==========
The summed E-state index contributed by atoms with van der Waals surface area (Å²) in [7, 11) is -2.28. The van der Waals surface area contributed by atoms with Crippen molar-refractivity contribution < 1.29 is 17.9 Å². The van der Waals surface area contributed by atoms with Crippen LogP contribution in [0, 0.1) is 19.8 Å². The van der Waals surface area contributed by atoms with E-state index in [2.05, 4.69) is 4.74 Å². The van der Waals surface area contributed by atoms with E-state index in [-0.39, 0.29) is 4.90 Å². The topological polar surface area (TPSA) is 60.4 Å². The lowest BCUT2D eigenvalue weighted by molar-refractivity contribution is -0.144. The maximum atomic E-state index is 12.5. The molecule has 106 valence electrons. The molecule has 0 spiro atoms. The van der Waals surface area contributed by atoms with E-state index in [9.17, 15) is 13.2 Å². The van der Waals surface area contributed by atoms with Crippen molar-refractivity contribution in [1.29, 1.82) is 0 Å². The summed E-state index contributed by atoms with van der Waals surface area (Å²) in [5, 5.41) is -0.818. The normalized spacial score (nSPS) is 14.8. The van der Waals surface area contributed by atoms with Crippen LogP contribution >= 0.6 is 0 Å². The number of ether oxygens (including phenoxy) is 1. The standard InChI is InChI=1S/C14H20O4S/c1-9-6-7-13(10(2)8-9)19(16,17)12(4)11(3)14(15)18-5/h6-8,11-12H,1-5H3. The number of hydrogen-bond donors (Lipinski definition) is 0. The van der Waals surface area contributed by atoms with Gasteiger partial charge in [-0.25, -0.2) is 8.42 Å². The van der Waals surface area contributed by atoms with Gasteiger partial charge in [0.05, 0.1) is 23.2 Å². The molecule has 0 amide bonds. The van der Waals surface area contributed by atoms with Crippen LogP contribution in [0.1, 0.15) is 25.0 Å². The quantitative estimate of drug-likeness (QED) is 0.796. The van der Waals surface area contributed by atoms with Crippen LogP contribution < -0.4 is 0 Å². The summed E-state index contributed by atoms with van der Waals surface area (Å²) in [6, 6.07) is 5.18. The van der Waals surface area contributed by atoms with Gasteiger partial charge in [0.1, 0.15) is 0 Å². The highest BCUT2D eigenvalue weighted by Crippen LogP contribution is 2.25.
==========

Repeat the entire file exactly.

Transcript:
The summed E-state index contributed by atoms with van der Waals surface area (Å²) in [7, 11) is -2.28. The van der Waals surface area contributed by atoms with Crippen molar-refractivity contribution < 1.29 is 17.9 Å². The van der Waals surface area contributed by atoms with Crippen LogP contribution in [0, 0.1) is 19.8 Å². The van der Waals surface area contributed by atoms with E-state index in [2.05, 4.69) is 4.74 Å². The van der Waals surface area contributed by atoms with E-state index in [-0.39, 0.29) is 4.90 Å². The topological polar surface area (TPSA) is 60.4 Å². The lowest BCUT2D eigenvalue weighted by molar-refractivity contribution is -0.144. The maximum atomic E-state index is 12.5. The molecule has 106 valence electrons. The molecule has 0 spiro atoms. The van der Waals surface area contributed by atoms with E-state index in [9.17, 15) is 13.2 Å². The van der Waals surface area contributed by atoms with Crippen molar-refractivity contribution in [1.29, 1.82) is 0 Å². The summed E-state index contributed by atoms with van der Waals surface area (Å²) in [5, 5.41) is -0.818. The normalized spacial score (nSPS) is 14.8. The van der Waals surface area contributed by atoms with Crippen LogP contribution >= 0.6 is 0 Å². The number of ether oxygens (including phenoxy) is 1. The standard InChI is InChI=1S/C14H20O4S/c1-9-6-7-13(10(2)8-9)19(16,17)12(4)11(3)14(15)18-5/h6-8,11-12H,1-5H3. The number of hydrogen-bond donors (Lipinski definition) is 0. The van der Waals surface area contributed by atoms with Gasteiger partial charge in [-0.25, -0.2) is 8.42 Å². The van der Waals surface area contributed by atoms with Gasteiger partial charge in [0.05, 0.1) is 23.2 Å². The molecule has 0 amide bonds. The van der Waals surface area contributed by atoms with Crippen LogP contribution in [0.1, 0.15) is 25.0 Å². The quantitative estimate of drug-likeness (QED) is 0.796. The van der Waals surface area contributed by atoms with Crippen LogP contribution < -0.4 is 0 Å². The summed E-state index contributed by atoms with van der Waals surface area (Å²) in [6, 6.07) is 5.18. The van der Waals surface area contributed by atoms with Gasteiger partial charge in [0.1, 0.15) is 0 Å². The highest BCUT2D eigenvalue weighted by Crippen LogP contribution is 2.25.